From the Februrary 9 edition of MSNBC's MSNBC Live with Hallie Jackson:
HALLIE JACKSON (HOST): Norm Eisen, former Obama White House ethics czar. Norm, Thanks for being with us here. Let's start with Kellyanne Conway here. Did she violate ethics rules, federal ethics rules on endorsements?
NORM EISEN: Hallie, thanks for having me and I'm going to say something that's seldom heard on television. 5 CFR 2635.702. That is the code of federal regulations that prevents government employees from using their public office, she was speaking in her public capacity, to benefit private parties for private gain. In this, case she was doing an advertisement for Ivanka Trump's products. It is contrary to federal law to do what she did. I believe that it's a violation of the rules and she's going to need to be disciplined for it.
JACKSON: What does disciplined mean? What does that mean? Who is going to discipline her?
EISEN: Well, in the first instance, this is a serious matter. Hallie. It's not an isolated incident. What we’ve seen is the tone at the top from Donald Trump, himself violating the ethics rules in the Constitution, the Emoluments Clause, forbids him to take foreign government payment, he’s taking them. Of course we're litigating over that at CREW. And it set off a terrible tone at the top that is permeating. You have this cabinet that is profoundly conflicted, the worst ethics mess we've seen in a cabinet. And now you have White House officials, like Ms. Conway, who are flouting one of the most basic rules, you don't use public office for the private gain of another and the White House counsel is now going to be responsible, ultimately the president, is going to be responsible for doing something about that. We can’t have federal officials breaking federal law.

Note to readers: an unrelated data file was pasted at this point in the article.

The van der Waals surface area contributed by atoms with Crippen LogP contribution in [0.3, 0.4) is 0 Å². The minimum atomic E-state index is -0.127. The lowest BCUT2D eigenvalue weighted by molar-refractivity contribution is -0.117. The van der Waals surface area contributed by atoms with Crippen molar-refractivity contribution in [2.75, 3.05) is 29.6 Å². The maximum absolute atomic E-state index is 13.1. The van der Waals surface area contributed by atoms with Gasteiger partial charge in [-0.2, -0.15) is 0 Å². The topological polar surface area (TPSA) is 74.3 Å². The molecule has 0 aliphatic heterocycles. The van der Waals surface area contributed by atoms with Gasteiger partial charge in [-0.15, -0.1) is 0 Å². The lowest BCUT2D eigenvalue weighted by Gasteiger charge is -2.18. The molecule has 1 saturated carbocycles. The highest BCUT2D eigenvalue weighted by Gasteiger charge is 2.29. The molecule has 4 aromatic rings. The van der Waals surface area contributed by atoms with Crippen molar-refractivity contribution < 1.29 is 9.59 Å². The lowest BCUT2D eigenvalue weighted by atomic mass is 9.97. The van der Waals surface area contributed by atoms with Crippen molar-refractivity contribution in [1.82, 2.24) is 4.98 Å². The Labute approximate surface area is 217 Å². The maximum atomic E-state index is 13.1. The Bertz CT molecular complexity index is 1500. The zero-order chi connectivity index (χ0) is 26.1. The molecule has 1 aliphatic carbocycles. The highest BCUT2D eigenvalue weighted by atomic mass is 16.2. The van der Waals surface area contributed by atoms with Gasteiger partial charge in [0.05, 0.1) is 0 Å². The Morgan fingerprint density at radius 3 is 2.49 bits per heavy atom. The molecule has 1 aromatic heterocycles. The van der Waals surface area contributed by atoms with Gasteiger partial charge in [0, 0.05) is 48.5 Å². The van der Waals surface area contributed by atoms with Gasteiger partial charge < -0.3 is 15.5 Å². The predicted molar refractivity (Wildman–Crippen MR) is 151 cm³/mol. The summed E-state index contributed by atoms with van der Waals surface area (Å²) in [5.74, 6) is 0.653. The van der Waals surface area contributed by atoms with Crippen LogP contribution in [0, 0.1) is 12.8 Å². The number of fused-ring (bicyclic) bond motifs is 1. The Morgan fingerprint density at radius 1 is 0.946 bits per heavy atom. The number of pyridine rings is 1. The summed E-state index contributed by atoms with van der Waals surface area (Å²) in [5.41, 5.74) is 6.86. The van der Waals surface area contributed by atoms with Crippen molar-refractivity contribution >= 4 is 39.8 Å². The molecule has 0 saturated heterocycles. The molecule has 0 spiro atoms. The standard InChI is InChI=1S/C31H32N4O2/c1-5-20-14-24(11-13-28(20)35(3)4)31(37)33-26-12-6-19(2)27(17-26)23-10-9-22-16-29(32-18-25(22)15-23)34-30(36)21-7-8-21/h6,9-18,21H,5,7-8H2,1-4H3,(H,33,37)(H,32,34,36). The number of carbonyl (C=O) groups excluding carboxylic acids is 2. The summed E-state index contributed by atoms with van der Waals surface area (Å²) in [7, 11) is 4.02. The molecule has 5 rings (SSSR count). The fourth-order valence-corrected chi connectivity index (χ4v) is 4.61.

JACKSON: Speaking of the president, the white house is obviously defending what Donald Trump did and said on Twitter.
JACKSON: Press Secretary Sean Spicer is essentially making the point there's nothing wrong with a father defending his daughter. So I pose the question to you is there anything wrong with a dad defending his kid?
EISEN: Hallie, of course, we're all sympathetic to a father who wants to defend a daughter. I have a daughter. And of course I want to protect her. She's a pretty tough kid, she more often ends up protecting me. But what he's done here, there have to be limits, Hallie. And we have those limits. It’s called the Constitution, it’s called American law. ... The tweet, which misrepresents what happened. Mr. Spicer pouring it on, suggesting it was a political retaliation. Nordstrom says they just weren't able to sell the products. That's the most fundamental principle of American capitalism. Now Eric getting into the act with his tweet suggesting a boycott. American law doesn't allow this. There are rules preventing attacking a business in this way. For example, the California unfair competition law where Nordstrom has a lot of stores. One of the broadest laws of its kinds in the country, it says you can't unfairly attack a business. And that's what's happening here. This is the behavior of a Mafia Don defending his turf, not the president of the United States.